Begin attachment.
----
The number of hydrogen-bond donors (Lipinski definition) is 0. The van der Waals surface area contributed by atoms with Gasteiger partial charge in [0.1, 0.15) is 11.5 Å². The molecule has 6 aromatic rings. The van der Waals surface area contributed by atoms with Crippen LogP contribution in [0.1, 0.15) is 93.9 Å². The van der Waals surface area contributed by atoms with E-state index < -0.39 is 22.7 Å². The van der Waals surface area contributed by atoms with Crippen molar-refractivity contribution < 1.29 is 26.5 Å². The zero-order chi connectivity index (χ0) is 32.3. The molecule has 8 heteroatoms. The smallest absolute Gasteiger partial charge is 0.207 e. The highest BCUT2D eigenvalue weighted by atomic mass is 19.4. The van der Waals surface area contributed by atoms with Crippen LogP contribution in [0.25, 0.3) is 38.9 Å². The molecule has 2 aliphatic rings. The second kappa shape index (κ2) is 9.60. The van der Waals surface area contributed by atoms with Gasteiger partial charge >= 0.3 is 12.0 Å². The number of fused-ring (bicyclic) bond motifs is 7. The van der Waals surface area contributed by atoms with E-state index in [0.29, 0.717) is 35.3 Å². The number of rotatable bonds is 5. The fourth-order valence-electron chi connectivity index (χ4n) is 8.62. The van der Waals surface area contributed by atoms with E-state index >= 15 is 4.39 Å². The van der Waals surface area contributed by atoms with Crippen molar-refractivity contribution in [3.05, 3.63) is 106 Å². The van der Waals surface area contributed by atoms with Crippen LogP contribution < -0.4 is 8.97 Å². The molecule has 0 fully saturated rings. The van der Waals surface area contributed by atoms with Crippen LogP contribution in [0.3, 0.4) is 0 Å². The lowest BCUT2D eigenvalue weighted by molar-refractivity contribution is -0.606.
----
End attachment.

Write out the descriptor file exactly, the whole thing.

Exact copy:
The number of hydrogen-bond donors (Lipinski definition) is 0. The van der Waals surface area contributed by atoms with Gasteiger partial charge in [0.1, 0.15) is 11.5 Å². The molecule has 6 aromatic rings. The van der Waals surface area contributed by atoms with Crippen LogP contribution in [0.1, 0.15) is 93.9 Å². The van der Waals surface area contributed by atoms with E-state index < -0.39 is 22.7 Å². The van der Waals surface area contributed by atoms with Crippen molar-refractivity contribution < 1.29 is 26.5 Å². The zero-order chi connectivity index (χ0) is 32.3. The molecule has 8 heteroatoms. The smallest absolute Gasteiger partial charge is 0.207 e. The highest BCUT2D eigenvalue weighted by atomic mass is 19.4. The van der Waals surface area contributed by atoms with Crippen LogP contribution in [0.25, 0.3) is 38.9 Å². The molecule has 2 aliphatic rings. The second kappa shape index (κ2) is 9.60. The van der Waals surface area contributed by atoms with Gasteiger partial charge >= 0.3 is 12.0 Å². The number of fused-ring (bicyclic) bond motifs is 7. The van der Waals surface area contributed by atoms with E-state index in [0.29, 0.717) is 35.3 Å². The number of rotatable bonds is 5. The fourth-order valence-electron chi connectivity index (χ4n) is 8.62. The van der Waals surface area contributed by atoms with E-state index >= 15 is 4.39 Å². The van der Waals surface area contributed by atoms with Crippen molar-refractivity contribution in [3.05, 3.63) is 106 Å². The van der Waals surface area contributed by atoms with Crippen LogP contribution < -0.4 is 8.97 Å². The molecule has 0 fully saturated rings. The van der Waals surface area contributed by atoms with Crippen LogP contribution in [0.3, 0.4) is 0 Å². The lowest BCUT2D eigenvalue weighted by molar-refractivity contribution is -0.606.